Tuesday, 20 September 2011

Science fiction and terrorism

When I grew up the word 'terrorist' was not in use - it was 'freedom fighters' or 'rebels', later 'insurgents', and then, as communications allowed grievous acts to be spread globally and with a mouse or thumb 'click', terrorism became the accepted term.

Science fiction often looks at where we are today and extrapolates to where we might be in the future. It isn't always optimistic, but often there is hope. But terrorism is a difficult subject to write about, especially in the wake of the tenth anniversary of 9/11, which frankly at the time moved me to tears even though I was thousands of miles away, and after the awful tragedy recently in Norway. Still, I wrote a story, The Sapper, about terrorism, and what it might look like if we haven't managed to eradicate it, in a couple of hundred years.

Not much science fiction really deals with terrorism. I remember Star Trek Deep Space Nine addressing it over a couple of seasons, and tackling some nasty issues along the way, but then it reverted to the more palatable War with aliens.

My novel (The Eden Paradox) includes a terrorist sect (the Alicians) who actually have an alien agenda, and give rise to an almost equally nasty (and unaccountable) Interpol known as the Chorazin, set against a context where fundamentalism has gained a deeper hold on the planet. The characters live and operate in a world where terrorism is never far away. The recent 'uprisings' in Northern Africa, known collectively as the 'Arab Spring', have however given me new hope that we don't need to go down such a course.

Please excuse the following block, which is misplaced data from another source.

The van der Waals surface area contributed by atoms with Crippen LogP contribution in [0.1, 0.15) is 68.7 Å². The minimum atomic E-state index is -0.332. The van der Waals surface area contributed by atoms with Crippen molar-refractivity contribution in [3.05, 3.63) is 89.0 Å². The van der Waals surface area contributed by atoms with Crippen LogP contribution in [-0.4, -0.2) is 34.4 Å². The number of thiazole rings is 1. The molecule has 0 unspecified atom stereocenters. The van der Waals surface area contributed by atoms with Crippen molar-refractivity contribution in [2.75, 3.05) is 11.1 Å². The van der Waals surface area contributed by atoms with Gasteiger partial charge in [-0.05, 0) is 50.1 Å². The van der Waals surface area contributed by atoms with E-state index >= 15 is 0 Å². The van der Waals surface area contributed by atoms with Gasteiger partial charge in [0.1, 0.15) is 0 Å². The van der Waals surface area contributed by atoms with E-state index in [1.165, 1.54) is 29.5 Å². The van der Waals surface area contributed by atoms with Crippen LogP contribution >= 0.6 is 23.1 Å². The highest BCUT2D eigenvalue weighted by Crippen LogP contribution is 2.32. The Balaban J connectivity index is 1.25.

One man's terrorist may well be another man's (usually a far smaller minority) freedom fighter or martyr. That doesn't justify such deeds as terrorists commit. Some of them would no doubt say the end justifies the means. No way, if only for the simple reason that if you take the long view of history, there are no 'ends', since life goes on, and one corrupt government often replaces another after a coup, one bloody revolution follows another, and so on. In the long view there are only means. We will be therefore judged by our means, since that's all there really is. If you get blood on your hands, it doesn't wash off. Ask Lady Macbeth.

The Arab Spring gives me hope that we are changing, in this case aided by communications technology. Repression works best if people don't know better, can't form groups, and think things can't change. A major instrument of any despot or authoritarian government is ignorance and misinformation. Science fiction could explore where all this new social media is leading. Maybe somewhere better.

As for my latest story, The Sapper, it contains some gore, because it is about terrorism, and terrorism is ugly, and writers should paint it the way it is. But as I said earlier, science fiction is about hope... - short story The Sapper

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